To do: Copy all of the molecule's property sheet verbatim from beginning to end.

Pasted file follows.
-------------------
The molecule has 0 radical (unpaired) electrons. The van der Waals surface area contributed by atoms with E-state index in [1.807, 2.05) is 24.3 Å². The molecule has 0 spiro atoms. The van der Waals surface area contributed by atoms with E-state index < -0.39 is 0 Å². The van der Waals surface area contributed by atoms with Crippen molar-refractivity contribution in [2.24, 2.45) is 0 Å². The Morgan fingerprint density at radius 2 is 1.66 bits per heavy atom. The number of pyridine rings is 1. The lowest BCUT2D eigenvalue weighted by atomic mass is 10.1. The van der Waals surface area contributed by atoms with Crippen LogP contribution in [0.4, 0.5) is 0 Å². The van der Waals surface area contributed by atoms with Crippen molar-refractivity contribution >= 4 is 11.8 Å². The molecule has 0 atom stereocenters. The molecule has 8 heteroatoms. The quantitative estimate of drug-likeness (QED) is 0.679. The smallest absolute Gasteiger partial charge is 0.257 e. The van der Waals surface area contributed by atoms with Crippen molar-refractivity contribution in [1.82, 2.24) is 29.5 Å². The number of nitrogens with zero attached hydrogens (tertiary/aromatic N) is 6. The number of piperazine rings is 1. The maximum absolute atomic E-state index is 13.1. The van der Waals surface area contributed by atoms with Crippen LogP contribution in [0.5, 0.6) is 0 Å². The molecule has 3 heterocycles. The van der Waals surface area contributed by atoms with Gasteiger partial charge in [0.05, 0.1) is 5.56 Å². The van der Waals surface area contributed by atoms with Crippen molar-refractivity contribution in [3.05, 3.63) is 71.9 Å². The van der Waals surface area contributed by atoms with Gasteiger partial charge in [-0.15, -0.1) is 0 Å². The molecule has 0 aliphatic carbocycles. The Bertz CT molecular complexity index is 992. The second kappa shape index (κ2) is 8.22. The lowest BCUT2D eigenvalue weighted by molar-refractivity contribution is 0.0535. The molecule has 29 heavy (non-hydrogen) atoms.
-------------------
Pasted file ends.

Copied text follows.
The molecule has 0 radical (unpaired) electrons. The van der Waals surface area contributed by atoms with E-state index in [1.807, 2.05) is 24.3 Å². The molecule has 0 spiro atoms. The van der Waals surface area contributed by atoms with E-state index < -0.39 is 0 Å². The van der Waals surface area contributed by atoms with Crippen molar-refractivity contribution in [2.24, 2.45) is 0 Å². The Morgan fingerprint density at radius 2 is 1.66 bits per heavy atom. The number of pyridine rings is 1. The lowest BCUT2D eigenvalue weighted by atomic mass is 10.1. The van der Waals surface area contributed by atoms with Crippen LogP contribution in [0.4, 0.5) is 0 Å². The van der Waals surface area contributed by atoms with Crippen molar-refractivity contribution >= 4 is 11.8 Å². The molecule has 0 atom stereocenters. The molecule has 8 heteroatoms. The quantitative estimate of drug-likeness (QED) is 0.679. The smallest absolute Gasteiger partial charge is 0.257 e. The van der Waals surface area contributed by atoms with Crippen molar-refractivity contribution in [1.82, 2.24) is 29.5 Å². The number of nitrogens with zero attached hydrogens (tertiary/aromatic N) is 6. The number of piperazine rings is 1. The maximum absolute atomic E-state index is 13.1. The van der Waals surface area contributed by atoms with Crippen LogP contribution in [0.5, 0.6) is 0 Å². The molecule has 3 heterocycles. The van der Waals surface area contributed by atoms with Gasteiger partial charge in [0.05, 0.1) is 5.56 Å². The van der Waals surface area contributed by atoms with Crippen molar-refractivity contribution in [3.05, 3.63) is 71.9 Å². The van der Waals surface area contributed by atoms with Gasteiger partial charge in [-0.15, -0.1) is 0 Å². The molecule has 0 aliphatic carbocycles. The Bertz CT molecular complexity index is 992. The second kappa shape index (κ2) is 8.22. The lowest BCUT2D eigenvalue weighted by molar-refractivity contribution is 0.0535. The molecule has 29 heavy (non-hydrogen) atoms.